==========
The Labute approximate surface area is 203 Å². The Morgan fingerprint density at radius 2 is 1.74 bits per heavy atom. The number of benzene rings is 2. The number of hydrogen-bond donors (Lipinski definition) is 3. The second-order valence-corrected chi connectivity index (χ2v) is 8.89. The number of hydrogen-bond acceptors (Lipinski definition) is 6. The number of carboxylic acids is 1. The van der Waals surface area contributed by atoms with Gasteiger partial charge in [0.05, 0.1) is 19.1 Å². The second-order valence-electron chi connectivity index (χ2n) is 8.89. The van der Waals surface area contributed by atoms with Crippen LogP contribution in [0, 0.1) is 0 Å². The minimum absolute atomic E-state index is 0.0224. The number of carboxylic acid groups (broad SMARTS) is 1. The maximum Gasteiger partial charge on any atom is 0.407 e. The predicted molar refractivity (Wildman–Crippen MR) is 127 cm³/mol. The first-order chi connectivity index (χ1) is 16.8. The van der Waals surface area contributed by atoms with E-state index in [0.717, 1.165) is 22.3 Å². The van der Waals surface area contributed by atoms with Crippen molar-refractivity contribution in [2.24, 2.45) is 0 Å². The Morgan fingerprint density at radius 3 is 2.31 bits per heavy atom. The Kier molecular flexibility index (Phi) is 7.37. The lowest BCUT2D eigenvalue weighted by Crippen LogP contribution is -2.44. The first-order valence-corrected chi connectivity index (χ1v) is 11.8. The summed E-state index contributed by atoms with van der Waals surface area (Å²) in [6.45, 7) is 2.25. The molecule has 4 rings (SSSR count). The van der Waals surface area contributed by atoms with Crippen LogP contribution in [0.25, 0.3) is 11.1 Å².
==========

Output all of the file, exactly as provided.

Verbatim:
The Labute approximate surface area is 203 Å². The Morgan fingerprint density at radius 2 is 1.74 bits per heavy atom. The number of benzene rings is 2. The number of hydrogen-bond donors (Lipinski definition) is 3. The second-order valence-corrected chi connectivity index (χ2v) is 8.89. The number of hydrogen-bond acceptors (Lipinski definition) is 6. The number of carboxylic acids is 1. The van der Waals surface area contributed by atoms with Gasteiger partial charge in [0.05, 0.1) is 19.1 Å². The second-order valence-electron chi connectivity index (χ2n) is 8.89. The van der Waals surface area contributed by atoms with Crippen LogP contribution in [0, 0.1) is 0 Å². The minimum absolute atomic E-state index is 0.0224. The number of carboxylic acid groups (broad SMARTS) is 1. The maximum Gasteiger partial charge on any atom is 0.407 e. The predicted molar refractivity (Wildman–Crippen MR) is 127 cm³/mol. The first-order chi connectivity index (χ1) is 16.8. The van der Waals surface area contributed by atoms with E-state index in [0.717, 1.165) is 22.3 Å². The van der Waals surface area contributed by atoms with Crippen molar-refractivity contribution in [2.24, 2.45) is 0 Å². The Morgan fingerprint density at radius 3 is 2.31 bits per heavy atom. The Kier molecular flexibility index (Phi) is 7.37. The lowest BCUT2D eigenvalue weighted by Crippen LogP contribution is -2.44. The first-order valence-corrected chi connectivity index (χ1v) is 11.8. The summed E-state index contributed by atoms with van der Waals surface area (Å²) in [6.45, 7) is 2.25. The molecule has 4 rings (SSSR count). The van der Waals surface area contributed by atoms with Crippen LogP contribution in [0.25, 0.3) is 11.1 Å².